John Buchan

1875 - 1940

Biography

As well as a writer John Buchan was a published historian, lawyer, editor, war correspondent, government administrator, MP and director of a successful publishing house. He was born, the first son to a Free-Church minister and his wife, Helen Jane Masterson, in 1875. Raised in the village of Pathhead on the Fife coast, he attended school in nearby Kirkcaldy until 1888, when the family left Fife for Glasgow where his father took up a new ministry.

Aged seventeen, Buchan obtained a scholarship to study classics and mathematics at Glasgow University but he was a solitary youth and financial constraints prevented him from socialising widely. A second scholarship enabled Buchan to continue his studies at Brasenose College, Oxford, where he eventually graduated with a Doctor of Laws. During this time he wrote prodigiously and several of his stories and essays were published.

During his writing career he is thought to have published some one hundred books, only forty or so of which are fiction. Buchan was a huge admirer of the writing of Sir Walter Scott, whose Romantic influence marks the adventure stories, ‘where the incidents defy the probabilities, and march just inside the borders of the possible,’ for which he was best known. However, he regarded writing as an inferior career and sought to make his name in the wider arena of British, imperial politics.

Upon graduating, Buchan pursued a successful career as a barrister and later as private secretary to the High Commissioner for South Africa, Lord Milner, between 1901 and 1903. He married Susan Grosvenor in 1907 and was to become father to four children. In 1909 Buchan began work for the publisher Thomas Nelson and Sons during which he spent a great deal of time writing for and editing the The Spectator newspaper.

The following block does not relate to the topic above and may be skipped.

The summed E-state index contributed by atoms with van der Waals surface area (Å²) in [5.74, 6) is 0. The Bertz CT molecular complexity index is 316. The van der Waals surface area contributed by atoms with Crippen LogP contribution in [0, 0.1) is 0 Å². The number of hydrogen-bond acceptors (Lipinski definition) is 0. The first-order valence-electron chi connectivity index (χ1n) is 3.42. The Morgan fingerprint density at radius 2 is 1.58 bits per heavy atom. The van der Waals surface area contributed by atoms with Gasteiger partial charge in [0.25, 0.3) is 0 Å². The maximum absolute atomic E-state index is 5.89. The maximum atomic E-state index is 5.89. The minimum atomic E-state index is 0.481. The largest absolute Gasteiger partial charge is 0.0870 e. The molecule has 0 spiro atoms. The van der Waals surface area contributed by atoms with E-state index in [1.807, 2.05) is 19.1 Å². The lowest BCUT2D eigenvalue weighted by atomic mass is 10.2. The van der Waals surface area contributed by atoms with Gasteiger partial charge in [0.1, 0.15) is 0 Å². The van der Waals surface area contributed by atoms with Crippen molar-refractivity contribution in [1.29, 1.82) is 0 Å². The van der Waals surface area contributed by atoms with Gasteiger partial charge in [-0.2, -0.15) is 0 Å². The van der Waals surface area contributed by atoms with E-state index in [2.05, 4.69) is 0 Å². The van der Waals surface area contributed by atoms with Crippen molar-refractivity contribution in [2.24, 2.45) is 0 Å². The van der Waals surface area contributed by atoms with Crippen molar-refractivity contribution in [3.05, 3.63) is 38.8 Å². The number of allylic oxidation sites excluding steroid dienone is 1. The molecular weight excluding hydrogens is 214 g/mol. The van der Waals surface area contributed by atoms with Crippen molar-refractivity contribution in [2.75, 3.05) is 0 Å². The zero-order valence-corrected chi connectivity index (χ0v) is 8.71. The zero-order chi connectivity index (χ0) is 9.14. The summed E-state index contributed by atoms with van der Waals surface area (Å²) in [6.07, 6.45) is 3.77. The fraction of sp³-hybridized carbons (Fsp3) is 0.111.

During the war Buchan worked as a war correspondent for The Times newspaper before joining the army, and his most famous thriller, The Thirty Nine Steps (1915), which introduced the spy-catching character Richard Hannay, was based on a real-life character from Buchan’s own time serving with the British army. He served on the Headquarters Staff of the British Army in France as temporary Lieutenant Colonel (1916-17). Buchan was made Director of Information (1917-18) and, briefly, Director of Intelligence, under the Lloyd George administration. After the war Buchan became a director of the news agency Reuters.

From 1927-35 Buchan was Conservative MP for the Scottish universities. He had then a number of important government posts, serving among others as Lord High Commissioner of the Church of Scotland (1933-34). In 1935 Buchan moved to Canada where he became Baron Tweedsmuir of Elsfield and the thirty fifth Governor General of Canada - a position he held until his death in 1940.

Works

Buchan’s most famous novel is the spy-thriller The Thirty-nine Steps, written during the first years of the First World War and published in 1915. A short, fast-paced adventure story, it introduces Buchan’s best-loved hero, Richard Hannay, a South-African mining engineer who quickly becomes involved in protecting British interests against incursions from German spies in the months preceding the outbreak of war. The book begins with the murder of the American secret agent, Franklin P. Scudder, who has uncovered an espionage plot. His cryptic notes then fall into the hands of the unsuspecting Hannay, who must clear his name of the suspected murder of Scudder whilst disarming the German spies before they leave Britain, armed with secret government information, from their hideaway at the mysterious ‘thirty-nine steps’.

The Thirty-nine Steps was to become one of the most popular novels of its time, and the inspiration behind a whole new genre of spy-thrillers. Buchan’s creation of the hero, Richard Hannay, departed from conventional literary precedent. Hannay is an exotic outsider, a colonial entrepreneur, and one who, crucially, does not operate within the socially defined perimeters of the public-school network, aristocracy or the political intelligence. Buchan’s creation of the resourceful, independent agent was the ultimate model for countless spy heroes after him, including the famous James Bond.